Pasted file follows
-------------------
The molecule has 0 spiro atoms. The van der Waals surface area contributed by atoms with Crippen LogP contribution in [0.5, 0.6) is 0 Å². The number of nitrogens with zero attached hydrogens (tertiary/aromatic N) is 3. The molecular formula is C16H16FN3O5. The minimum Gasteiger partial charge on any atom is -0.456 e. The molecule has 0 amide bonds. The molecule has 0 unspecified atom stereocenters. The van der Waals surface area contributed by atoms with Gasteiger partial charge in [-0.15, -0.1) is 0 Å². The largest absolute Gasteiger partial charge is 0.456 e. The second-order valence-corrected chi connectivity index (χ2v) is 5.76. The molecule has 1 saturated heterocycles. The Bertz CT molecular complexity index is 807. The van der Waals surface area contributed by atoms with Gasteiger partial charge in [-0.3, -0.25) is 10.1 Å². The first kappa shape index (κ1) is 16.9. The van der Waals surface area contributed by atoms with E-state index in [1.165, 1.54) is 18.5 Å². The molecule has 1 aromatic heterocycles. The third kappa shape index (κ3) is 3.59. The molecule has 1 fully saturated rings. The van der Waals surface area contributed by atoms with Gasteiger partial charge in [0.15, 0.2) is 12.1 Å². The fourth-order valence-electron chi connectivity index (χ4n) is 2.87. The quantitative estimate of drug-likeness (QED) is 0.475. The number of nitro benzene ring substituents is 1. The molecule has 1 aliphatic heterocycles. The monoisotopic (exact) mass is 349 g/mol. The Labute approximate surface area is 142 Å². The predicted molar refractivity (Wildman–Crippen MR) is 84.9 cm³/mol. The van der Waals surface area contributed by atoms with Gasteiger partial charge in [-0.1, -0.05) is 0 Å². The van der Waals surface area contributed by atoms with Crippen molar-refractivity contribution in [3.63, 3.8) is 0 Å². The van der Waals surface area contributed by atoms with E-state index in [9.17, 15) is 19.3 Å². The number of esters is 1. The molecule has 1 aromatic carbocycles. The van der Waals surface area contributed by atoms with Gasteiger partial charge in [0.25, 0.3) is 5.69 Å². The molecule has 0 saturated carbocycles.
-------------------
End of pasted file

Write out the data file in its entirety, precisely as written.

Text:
The molecule has 0 spiro atoms. The van der Waals surface area contributed by atoms with Crippen LogP contribution in [0.5, 0.6) is 0 Å². The number of nitrogens with zero attached hydrogens (tertiary/aromatic N) is 3. The molecular formula is C16H16FN3O5. The minimum Gasteiger partial charge on any atom is -0.456 e. The molecule has 0 amide bonds. The molecule has 0 unspecified atom stereocenters. The van der Waals surface area contributed by atoms with Gasteiger partial charge in [-0.15, -0.1) is 0 Å². The largest absolute Gasteiger partial charge is 0.456 e. The second-order valence-corrected chi connectivity index (χ2v) is 5.76. The molecule has 1 saturated heterocycles. The Bertz CT molecular complexity index is 807. The van der Waals surface area contributed by atoms with Gasteiger partial charge in [-0.3, -0.25) is 10.1 Å². The first kappa shape index (κ1) is 16.9. The van der Waals surface area contributed by atoms with E-state index in [1.165, 1.54) is 18.5 Å². The molecule has 1 aromatic heterocycles. The third kappa shape index (κ3) is 3.59. The molecule has 1 fully saturated rings. The van der Waals surface area contributed by atoms with Gasteiger partial charge in [0.15, 0.2) is 12.1 Å². The fourth-order valence-electron chi connectivity index (χ4n) is 2.87. The quantitative estimate of drug-likeness (QED) is 0.475. The number of nitro benzene ring substituents is 1. The molecule has 1 aliphatic heterocycles. The monoisotopic (exact) mass is 349 g/mol. The Labute approximate surface area is 142 Å². The predicted molar refractivity (Wildman–Crippen MR) is 84.9 cm³/mol. The van der Waals surface area contributed by atoms with Gasteiger partial charge in [-0.1, -0.05) is 0 Å². The van der Waals surface area contributed by atoms with Crippen molar-refractivity contribution in [3.63, 3.8) is 0 Å². The van der Waals surface area contributed by atoms with E-state index in [9.17, 15) is 19.3 Å². The number of esters is 1. The molecule has 1 aromatic carbocycles. The van der Waals surface area contributed by atoms with Gasteiger partial charge in [0.25, 0.3) is 5.69 Å². The molecule has 0 saturated carbocycles.